Well, Indiana has had its moment of political glory — serving as the iceberg that sank Ted Cruz’s ship. Despite the ugliness, this political season has had an upside — reminding seasoned voters how exciting it is to be new to voting and crazy in love with your candidate.
Last week, when our college-age offspring were crammed into a sweaty auditorium in Bloomington to hear Bernie Sanders, I started getting texts from the youngest, reporting on the speech in real time: “Mom: Bernard says his campaign is listening to women!” “Mom: Bernard says women, like men, should earn the whole damn dollar.” I critiqued some of those claims, and she critiqued my critique — both of us enjoying a new level of political repartee.
It sent me back to my own first election as a new college student in Iowa, tippy-toeing in a rowdy crowd to catch sight of Geraldine Ferraro, wishing she were at the top of the ticket but still thrilled to see a woman stumping for the White House. I lived in a towering women-only dormitory known as “the virgin vault” (very little truth in that advertising, by the way), and the College Republicans had recruited almost everyone on the top floor to put enormous letters in their windows to spell out: “Re-Elect Ronald Reagan!” I was the lone hold-out … and I mightily enjoyed the weeks of stink-eye from the conservative organizers who had to work around my empty window, their slogan marred like a cap-toothed smile missing an incisor.
While I was a new voter in ’84, my parents had spent years preparing me. In the early 1970s, my mom let me cast her vote for Patricia Schroeder, the first woman to serve in that Colorado Congressional seat. She hoisted me by my armpits inside one of those glorious old voting booths, with their steam-punk rows of nickel-colored clicking switches and a red rubber-handled lever that simultaneously locked in your vote and cranked open the curtains. Voila! — you emerged, super hero-like, as a citizen whose voice mattered.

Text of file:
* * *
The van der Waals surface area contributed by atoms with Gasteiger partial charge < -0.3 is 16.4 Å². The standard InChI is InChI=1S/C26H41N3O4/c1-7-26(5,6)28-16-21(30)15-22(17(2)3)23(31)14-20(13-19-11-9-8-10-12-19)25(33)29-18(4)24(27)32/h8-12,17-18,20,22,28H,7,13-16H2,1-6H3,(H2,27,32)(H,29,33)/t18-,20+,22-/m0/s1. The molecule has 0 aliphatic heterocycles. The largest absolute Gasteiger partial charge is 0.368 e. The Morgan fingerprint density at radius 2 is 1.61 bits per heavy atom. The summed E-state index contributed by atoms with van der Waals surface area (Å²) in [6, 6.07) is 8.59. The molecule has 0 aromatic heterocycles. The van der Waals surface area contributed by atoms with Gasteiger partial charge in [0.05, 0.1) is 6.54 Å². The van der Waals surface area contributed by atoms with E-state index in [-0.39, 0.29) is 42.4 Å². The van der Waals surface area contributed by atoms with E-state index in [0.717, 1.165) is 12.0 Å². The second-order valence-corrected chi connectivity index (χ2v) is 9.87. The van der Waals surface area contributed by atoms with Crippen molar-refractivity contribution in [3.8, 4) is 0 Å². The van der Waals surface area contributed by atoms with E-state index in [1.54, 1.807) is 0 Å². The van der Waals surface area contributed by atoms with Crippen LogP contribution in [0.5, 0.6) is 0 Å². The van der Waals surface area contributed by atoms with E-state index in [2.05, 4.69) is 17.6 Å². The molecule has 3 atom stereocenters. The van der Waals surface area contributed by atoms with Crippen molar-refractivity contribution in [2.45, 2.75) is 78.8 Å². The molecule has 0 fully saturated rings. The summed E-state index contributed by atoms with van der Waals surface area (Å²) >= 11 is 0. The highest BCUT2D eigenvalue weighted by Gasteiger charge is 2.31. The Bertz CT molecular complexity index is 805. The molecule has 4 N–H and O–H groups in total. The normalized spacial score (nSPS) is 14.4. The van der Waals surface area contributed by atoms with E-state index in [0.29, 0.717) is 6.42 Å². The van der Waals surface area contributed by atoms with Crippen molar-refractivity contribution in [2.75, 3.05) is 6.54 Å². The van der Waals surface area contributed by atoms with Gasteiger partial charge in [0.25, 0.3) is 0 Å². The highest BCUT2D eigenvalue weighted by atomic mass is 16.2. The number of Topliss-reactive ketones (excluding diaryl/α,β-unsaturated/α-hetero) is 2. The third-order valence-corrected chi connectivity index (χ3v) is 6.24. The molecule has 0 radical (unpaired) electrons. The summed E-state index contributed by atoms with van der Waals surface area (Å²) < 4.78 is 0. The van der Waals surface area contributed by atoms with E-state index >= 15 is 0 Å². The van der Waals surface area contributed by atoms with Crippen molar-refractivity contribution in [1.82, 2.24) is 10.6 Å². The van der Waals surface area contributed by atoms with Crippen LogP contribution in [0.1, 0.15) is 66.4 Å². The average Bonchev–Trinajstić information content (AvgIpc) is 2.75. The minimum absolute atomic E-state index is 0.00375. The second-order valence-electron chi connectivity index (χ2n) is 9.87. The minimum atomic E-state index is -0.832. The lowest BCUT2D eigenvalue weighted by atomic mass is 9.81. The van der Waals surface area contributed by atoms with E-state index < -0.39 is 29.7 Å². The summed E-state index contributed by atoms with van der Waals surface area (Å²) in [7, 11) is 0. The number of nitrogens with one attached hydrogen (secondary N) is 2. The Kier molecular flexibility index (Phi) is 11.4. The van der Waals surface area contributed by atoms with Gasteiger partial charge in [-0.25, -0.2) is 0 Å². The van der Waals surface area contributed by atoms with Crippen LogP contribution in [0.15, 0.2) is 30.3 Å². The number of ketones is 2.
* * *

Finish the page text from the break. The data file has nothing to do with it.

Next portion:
My folks and I didn’t always agree politically. They were Jimmy Carter fans, but I confess that in our mock-election in 5th grade, I voted for Gerald Ford purely out of pity — he seemed like such a dork, and I felt he needed a friend. My classmates teased me. My lonely toupee-wearing teacher, who must have thought he spied a little conservative in the making, let his praising hand linger too long on my shoulder — and as I shrugged him off, I learned to pay attention to a candidates’ supporters. That evening, my parents gently pointed that you should vote with your brains, as well as your heart.
The first time I saw my mom cry, though, was during Carter’s concession speech, and I learned in 1980 that elections can literally change the landscape. During the Carter administration, the gusty mountainside road between Denver and Boulder ran through what looked like a giant’s garden of fantastic whirligigs — really, it was cutting edge wind-energy research. Ronald Reagan, and his anti-environmentalist Secretary of the Interior James Watts, saw to it that those fields were razed to tumbleweeds and dust. I was the one who cried, then, and swore my votes would always keep the planet in mind.
I have no nostalgia for the 1980s, despite the poignant revival of Prince’s music and the return of decorative zippers. But those years galvanized me. Our own offspring enjoyed their first chance to vote together on Tuesday, after walking all over Bloomington to find their two different polling places — a happy adventure on a lilac-scented Indiana Tuesday, as they avoided studying for final exams. Their political awakening story will include some confusion, laughter, camaraderie, and a conviction that their voices matter. I’d love to hear your first-voting stories — I hope I’m not the only one who’s made mistakes — and maybe you’ll ask to hear your friends’ and neighbors’, too. It might keep up our spirits if we remind ourselves why it is people all over the world — and all over the U.S. — fight so hard for the right to vote. We’ve got a lot of time to fill until November …
For Michiana Chronicles, this is April Lidinsky